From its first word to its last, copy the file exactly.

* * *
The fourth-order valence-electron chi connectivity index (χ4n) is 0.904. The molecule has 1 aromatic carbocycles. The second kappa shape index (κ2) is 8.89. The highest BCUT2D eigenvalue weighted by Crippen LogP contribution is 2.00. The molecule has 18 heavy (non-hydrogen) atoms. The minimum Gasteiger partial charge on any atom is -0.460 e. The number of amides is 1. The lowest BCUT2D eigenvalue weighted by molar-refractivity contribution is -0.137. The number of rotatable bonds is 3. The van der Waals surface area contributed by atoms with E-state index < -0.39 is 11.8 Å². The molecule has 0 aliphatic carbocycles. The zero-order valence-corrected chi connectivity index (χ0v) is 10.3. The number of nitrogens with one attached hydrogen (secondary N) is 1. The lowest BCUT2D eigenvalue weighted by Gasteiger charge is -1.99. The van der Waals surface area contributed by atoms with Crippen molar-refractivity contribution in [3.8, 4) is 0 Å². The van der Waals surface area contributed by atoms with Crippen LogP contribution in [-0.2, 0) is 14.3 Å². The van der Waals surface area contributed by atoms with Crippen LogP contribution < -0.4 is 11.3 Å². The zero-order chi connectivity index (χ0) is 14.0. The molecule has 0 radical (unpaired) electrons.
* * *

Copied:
The fourth-order valence-electron chi connectivity index (χ4n) is 0.904. The molecule has 1 aromatic carbocycles. The second kappa shape index (κ2) is 8.89. The highest BCUT2D eigenvalue weighted by Crippen LogP contribution is 2.00. The molecule has 18 heavy (non-hydrogen) atoms. The minimum Gasteiger partial charge on any atom is -0.460 e. The number of amides is 1. The lowest BCUT2D eigenvalue weighted by molar-refractivity contribution is -0.137. The number of rotatable bonds is 3. The van der Waals surface area contributed by atoms with E-state index < -0.39 is 11.8 Å². The molecule has 0 aliphatic carbocycles. The zero-order valence-corrected chi connectivity index (χ0v) is 10.3. The number of nitrogens with one attached hydrogen (secondary N) is 1. The lowest BCUT2D eigenvalue weighted by Gasteiger charge is -1.99. The van der Waals surface area contributed by atoms with Crippen molar-refractivity contribution in [3.8, 4) is 0 Å². The van der Waals surface area contributed by atoms with Crippen LogP contribution in [-0.2, 0) is 14.3 Å². The van der Waals surface area contributed by atoms with Crippen LogP contribution < -0.4 is 11.3 Å². The zero-order chi connectivity index (χ0) is 14.0. The molecule has 0 radical (unpaired) electrons.